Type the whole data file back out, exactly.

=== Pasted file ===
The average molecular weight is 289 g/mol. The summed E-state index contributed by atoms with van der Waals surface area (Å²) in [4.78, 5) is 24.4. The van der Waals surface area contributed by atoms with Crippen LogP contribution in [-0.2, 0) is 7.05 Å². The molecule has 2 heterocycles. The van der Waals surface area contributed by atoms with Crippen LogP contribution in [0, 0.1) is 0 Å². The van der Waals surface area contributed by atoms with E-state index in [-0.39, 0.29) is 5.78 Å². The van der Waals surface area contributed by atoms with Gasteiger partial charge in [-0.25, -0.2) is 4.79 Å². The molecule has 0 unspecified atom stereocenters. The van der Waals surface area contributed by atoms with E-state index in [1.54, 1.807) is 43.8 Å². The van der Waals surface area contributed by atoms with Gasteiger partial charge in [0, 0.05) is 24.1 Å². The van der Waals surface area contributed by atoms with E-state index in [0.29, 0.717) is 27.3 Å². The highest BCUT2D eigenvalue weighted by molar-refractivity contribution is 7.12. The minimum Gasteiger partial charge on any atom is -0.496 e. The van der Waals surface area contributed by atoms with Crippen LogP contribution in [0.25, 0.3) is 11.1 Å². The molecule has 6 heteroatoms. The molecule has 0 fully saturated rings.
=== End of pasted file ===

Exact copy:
The average molecular weight is 289 g/mol. The summed E-state index contributed by atoms with van der Waals surface area (Å²) in [4.78, 5) is 24.4. The van der Waals surface area contributed by atoms with Crippen LogP contribution in [-0.2, 0) is 7.05 Å². The molecule has 2 heterocycles. The van der Waals surface area contributed by atoms with Crippen LogP contribution in [0, 0.1) is 0 Å². The van der Waals surface area contributed by atoms with E-state index in [-0.39, 0.29) is 5.78 Å². The van der Waals surface area contributed by atoms with Gasteiger partial charge in [-0.25, -0.2) is 4.79 Å². The molecule has 0 unspecified atom stereocenters. The van der Waals surface area contributed by atoms with E-state index in [1.54, 1.807) is 43.8 Å². The van der Waals surface area contributed by atoms with Gasteiger partial charge in [0, 0.05) is 24.1 Å². The van der Waals surface area contributed by atoms with E-state index in [0.29, 0.717) is 27.3 Å². The highest BCUT2D eigenvalue weighted by molar-refractivity contribution is 7.12. The minimum Gasteiger partial charge on any atom is -0.496 e. The van der Waals surface area contributed by atoms with Crippen LogP contribution in [0.25, 0.3) is 11.1 Å². The molecule has 6 heteroatoms. The molecule has 0 fully saturated rings.